[linux-audio-user] Re: Digital Fidelity
dmills at spamblock.demon.co.uk
Mon Feb 27 14:16:29 EST 2006
On 27 Feb 2006, at 18:11, Maluvia wrote:
> Apparently digital fidelity is a non-issue around here.
> If you guys really feel that you can produce professional-sounding,
> commercial quality CDs with 16-bit sound cards and 'correct'
> dithering - be
> my guest, and good luck.
> Music that originates in the digital domain doesn't even need to be
> Perhaps there are many here just doing all this for fun or as a
> hobby - I
> have no idea.
> I am guessing that there are not many people on this list recording
> acoustic instruments or classical-type music.
> I doubt that a recording engineer trying to record a violin, harp or
> orchestra, would be happy using a 16-bit sound card.
There are two separate issues here, one being a suitable word length
for recording, the other being a suitable word length for distribution.
For distribution, I would contend that 16 bits is fine (and in fact
that the vast majority of CDs don't come close to using that). After
all by this point in the process we know what the peak value is.....
For recording (where you want 20db of headroom above nominal level to
avoid clipping that once in a lifetime take, and where you don't
really know what the actual peak levels will be, then sure go to 18
or 20 or 24 bit (and accept that the low bits will be essentially
random). This is not because you are likely to have >96db dynamic
range for most instruments but because you don't know ahead of time
where that range starts and stops.
> There *is* generational loss in the digital domain, as well as in the
> analog domain.
> If you think the subtle differences I hear are auditory
> hallucination or
> self-hypnosis, and you can't hear them yourself - I can't convince you
> otherwise - I see no reason to even try.
I don't buy it, sure I buy jitter being a issue at the DAC, but that
is ONLY an issue with conversion to or from analogue, it cannot be an
issue with the storage or with digital transfer between storage
devices where either the data recovery is OK is it is not. If the MD5
hashes match the data is probably identical.....
> But there is a big difference between saying that this loss is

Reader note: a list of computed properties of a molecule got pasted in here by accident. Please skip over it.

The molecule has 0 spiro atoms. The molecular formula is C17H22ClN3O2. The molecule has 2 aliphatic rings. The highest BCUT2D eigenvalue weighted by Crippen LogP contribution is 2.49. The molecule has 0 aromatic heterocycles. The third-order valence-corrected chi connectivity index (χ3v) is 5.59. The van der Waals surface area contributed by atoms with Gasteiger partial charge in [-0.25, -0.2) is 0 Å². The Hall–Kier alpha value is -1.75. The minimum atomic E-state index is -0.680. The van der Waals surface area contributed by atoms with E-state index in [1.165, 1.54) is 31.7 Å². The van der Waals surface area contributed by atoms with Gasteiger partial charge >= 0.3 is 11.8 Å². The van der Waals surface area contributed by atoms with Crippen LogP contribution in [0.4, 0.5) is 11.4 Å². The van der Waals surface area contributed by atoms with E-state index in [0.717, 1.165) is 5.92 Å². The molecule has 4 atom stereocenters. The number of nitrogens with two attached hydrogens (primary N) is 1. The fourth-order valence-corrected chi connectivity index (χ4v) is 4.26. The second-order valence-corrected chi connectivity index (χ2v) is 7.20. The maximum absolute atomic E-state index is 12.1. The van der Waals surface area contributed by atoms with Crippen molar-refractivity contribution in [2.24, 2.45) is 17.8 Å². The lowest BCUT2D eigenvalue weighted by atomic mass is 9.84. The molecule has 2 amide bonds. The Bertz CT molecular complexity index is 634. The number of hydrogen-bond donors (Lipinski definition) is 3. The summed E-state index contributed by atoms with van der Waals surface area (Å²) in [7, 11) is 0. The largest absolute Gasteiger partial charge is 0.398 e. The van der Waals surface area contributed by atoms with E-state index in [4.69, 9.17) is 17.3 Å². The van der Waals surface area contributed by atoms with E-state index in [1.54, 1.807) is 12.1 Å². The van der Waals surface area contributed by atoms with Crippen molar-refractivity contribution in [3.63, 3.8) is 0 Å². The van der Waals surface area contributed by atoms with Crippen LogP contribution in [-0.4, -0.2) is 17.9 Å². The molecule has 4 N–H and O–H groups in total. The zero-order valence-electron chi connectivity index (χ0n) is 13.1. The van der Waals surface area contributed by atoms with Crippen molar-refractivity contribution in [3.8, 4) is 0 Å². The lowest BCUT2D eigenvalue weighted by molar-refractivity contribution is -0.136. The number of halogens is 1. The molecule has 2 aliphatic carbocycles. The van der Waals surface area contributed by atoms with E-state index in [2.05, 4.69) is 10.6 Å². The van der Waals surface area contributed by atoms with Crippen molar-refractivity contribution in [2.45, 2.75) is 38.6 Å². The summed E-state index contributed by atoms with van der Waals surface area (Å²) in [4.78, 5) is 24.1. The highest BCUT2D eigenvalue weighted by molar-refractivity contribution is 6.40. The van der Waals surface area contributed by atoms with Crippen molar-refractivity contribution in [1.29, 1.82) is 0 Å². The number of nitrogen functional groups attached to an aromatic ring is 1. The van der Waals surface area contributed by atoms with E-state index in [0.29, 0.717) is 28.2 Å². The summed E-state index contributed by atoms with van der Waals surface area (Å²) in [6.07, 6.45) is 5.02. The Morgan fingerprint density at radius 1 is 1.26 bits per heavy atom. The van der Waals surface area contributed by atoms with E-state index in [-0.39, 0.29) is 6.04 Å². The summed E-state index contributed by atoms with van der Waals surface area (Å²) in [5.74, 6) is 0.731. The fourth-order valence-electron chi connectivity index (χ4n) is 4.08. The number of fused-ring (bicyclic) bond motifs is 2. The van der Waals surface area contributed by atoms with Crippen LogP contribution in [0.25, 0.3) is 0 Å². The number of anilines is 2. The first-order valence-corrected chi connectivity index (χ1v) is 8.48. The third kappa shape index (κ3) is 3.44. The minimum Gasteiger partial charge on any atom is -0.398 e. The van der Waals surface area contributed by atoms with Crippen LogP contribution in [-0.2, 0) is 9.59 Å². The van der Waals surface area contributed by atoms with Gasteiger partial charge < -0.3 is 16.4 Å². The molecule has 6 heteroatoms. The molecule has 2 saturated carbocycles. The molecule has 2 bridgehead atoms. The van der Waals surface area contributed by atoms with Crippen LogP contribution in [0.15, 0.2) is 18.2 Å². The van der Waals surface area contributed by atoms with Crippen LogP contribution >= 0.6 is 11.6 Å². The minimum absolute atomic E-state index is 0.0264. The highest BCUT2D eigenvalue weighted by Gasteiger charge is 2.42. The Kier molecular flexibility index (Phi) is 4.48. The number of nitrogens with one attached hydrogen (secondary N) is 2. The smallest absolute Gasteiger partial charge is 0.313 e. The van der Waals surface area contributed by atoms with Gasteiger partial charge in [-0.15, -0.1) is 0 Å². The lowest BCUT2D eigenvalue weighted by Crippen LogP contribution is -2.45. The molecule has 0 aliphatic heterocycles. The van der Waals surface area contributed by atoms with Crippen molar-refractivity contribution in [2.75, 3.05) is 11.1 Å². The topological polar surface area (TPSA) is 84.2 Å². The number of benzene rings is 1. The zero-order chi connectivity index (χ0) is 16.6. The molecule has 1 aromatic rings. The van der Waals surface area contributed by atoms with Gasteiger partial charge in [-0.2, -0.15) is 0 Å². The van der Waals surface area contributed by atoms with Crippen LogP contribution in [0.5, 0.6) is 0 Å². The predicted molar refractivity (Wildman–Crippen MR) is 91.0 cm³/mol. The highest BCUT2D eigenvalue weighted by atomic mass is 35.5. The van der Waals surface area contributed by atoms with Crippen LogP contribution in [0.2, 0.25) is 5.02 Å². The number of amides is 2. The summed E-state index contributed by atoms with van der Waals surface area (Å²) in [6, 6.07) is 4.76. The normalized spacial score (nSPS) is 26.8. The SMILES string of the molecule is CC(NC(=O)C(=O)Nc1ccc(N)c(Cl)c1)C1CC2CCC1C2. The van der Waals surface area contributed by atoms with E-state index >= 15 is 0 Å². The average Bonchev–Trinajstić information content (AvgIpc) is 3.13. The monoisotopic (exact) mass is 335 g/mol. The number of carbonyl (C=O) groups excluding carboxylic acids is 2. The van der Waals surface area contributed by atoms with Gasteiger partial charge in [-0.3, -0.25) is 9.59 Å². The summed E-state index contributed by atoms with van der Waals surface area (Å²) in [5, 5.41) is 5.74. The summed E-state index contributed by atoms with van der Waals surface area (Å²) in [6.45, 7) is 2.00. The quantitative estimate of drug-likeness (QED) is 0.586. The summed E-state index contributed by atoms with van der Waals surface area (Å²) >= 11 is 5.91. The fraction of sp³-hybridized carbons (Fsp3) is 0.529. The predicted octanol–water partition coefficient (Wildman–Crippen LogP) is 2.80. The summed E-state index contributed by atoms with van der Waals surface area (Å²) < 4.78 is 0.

> and insignificant, and saying it simply does not exist.
> There are some physical laws working against your premise here but
> I won't
> go into them - I don't want to take this thread OT yet again and
> turn it
> into a discourse on physics.
If the diff returns nothing then the files are identical, at least as
far as the computer is concerned (or diff has a bug). Sure hard disks
have a specified bit error rate, but it is fairly close to zero, as
the fact that these things work at all can attest.
> There are others - professional audio engineers - who also hear
> these kind
> of differences, but I guess they must all be into metaphysics,
> and self-delusion as well. (A lot of money in that.)
> Here are a few articles that touch on this subject, and say a lot
> of what I
> have been saying:
Seems to me to be saying that as long as you actually manage to make
an exact copy of the file, the only issue is jitter going to the
DAC? Checking you have an exact copy is easy, in fact FLAC can store
an MD5 hash right in the file and can check it when uncompressing to
ensure the recreated samples are the same as the original. Failing
that md5sum will do the same thing.
Sure applying DSP to the samples modifies them (Thats what it's there
Now to be fair, there are a lot of really nasty CD players out
there (often sold for 'audiophile' use, that fail to sufficiently
buffer things to isolate the DAC clock from the raw disk data rate.
You would think that the way to do a CD player in this age of cheap
ram was to have the DAC clocked at as close to a constant rate as can
be managed and then servo the disk read speed to keep a fifo mostly
full. I have seen designs that did it the other way around!
Shipping CDDA as a master has always struck me as being fatally
flawed as the format is just not robust, far better to ship a file
rather then an audio disk. I don't know if there is a standard file
format for describing exactly what pits go where on an audio disk,
but it there isn't there should be....
> I was completely serious and sincere about everything I said, but I
> can see
> that this topic is a non-starter here.
Actually arguing for "generational loss" in a digital system is a non
starter here, because you didn't qualify that statement. Jitter at
the AD and DA clocks is well understood, but is ONLY an issue going
to or from analogue, all the other effects described in that paper
are down to bit errors during copying which can easily be detected,
or DSP doing what it does (with varying quality of results).
> I was tryng to bring about a constructive discussion concerning
> fidelity and how best to improve it - but it seems like it has
> more of a 'hold-the-fort' response instead.
> That's too bad, because I am just interested in making good music
> sound as
> good as it possibly can, and demonstrating that independently produced
> music - with OSS tools to whit - can equal or rival commercially
> music with their multi-million (billion?) dollar recording studios and
> engineering departments.
Better plugins would help, silly things like lowpass filtering the
control signals in compressors so as to reduce aliasing in the gain
The real win however is better rooms, instruments, mikes and TALENT.
Seriously there are recordings that I will quite happily listen to
that have probably less then 50db SNR and are gone by 8Khz, any
modern recording chain can do better then that by a huge amount but
if the talent on either side of the mic doesn't know what to do with
itself then you will not get a result.
The tools (with the possible exception of mikes, speakers and rooms.
have not IMHO been the limiting factor for a long time.
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